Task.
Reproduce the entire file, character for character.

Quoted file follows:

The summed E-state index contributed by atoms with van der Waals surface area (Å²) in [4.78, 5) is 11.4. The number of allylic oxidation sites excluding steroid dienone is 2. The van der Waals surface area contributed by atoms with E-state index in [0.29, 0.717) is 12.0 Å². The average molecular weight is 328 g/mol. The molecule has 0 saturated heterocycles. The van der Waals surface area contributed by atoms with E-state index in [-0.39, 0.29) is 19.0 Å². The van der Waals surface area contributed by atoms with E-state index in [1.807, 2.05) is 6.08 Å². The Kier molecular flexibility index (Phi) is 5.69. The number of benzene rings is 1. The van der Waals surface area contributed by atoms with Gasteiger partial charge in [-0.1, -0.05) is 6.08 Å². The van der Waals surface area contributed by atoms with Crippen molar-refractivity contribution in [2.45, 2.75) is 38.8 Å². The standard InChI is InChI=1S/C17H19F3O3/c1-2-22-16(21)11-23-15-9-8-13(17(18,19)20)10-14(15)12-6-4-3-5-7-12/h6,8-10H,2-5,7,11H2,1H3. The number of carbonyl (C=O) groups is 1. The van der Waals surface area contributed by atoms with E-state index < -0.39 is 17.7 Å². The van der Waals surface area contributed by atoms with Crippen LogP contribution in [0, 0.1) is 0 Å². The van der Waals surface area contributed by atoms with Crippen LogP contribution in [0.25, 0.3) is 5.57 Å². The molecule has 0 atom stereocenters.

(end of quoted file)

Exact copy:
The summed E-state index contributed by atoms with van der Waals surface area (Å²) in [4.78, 5) is 11.4. The number of allylic oxidation sites excluding steroid dienone is 2. The van der Waals surface area contributed by atoms with E-state index in [0.29, 0.717) is 12.0 Å². The average molecular weight is 328 g/mol. The molecule has 0 saturated heterocycles. The van der Waals surface area contributed by atoms with E-state index in [-0.39, 0.29) is 19.0 Å². The van der Waals surface area contributed by atoms with E-state index in [1.807, 2.05) is 6.08 Å². The Kier molecular flexibility index (Phi) is 5.69. The number of benzene rings is 1. The van der Waals surface area contributed by atoms with Gasteiger partial charge in [-0.1, -0.05) is 6.08 Å². The van der Waals surface area contributed by atoms with Crippen molar-refractivity contribution in [2.45, 2.75) is 38.8 Å². The standard InChI is InChI=1S/C17H19F3O3/c1-2-22-16(21)11-23-15-9-8-13(17(18,19)20)10-14(15)12-6-4-3-5-7-12/h6,8-10H,2-5,7,11H2,1H3. The number of carbonyl (C=O) groups is 1. The van der Waals surface area contributed by atoms with E-state index < -0.39 is 17.7 Å². The van der Waals surface area contributed by atoms with Crippen LogP contribution in [0, 0.1) is 0 Å². The van der Waals surface area contributed by atoms with Crippen LogP contribution in [0.25, 0.3) is 5.57 Å². The molecule has 0 atom stereocenters.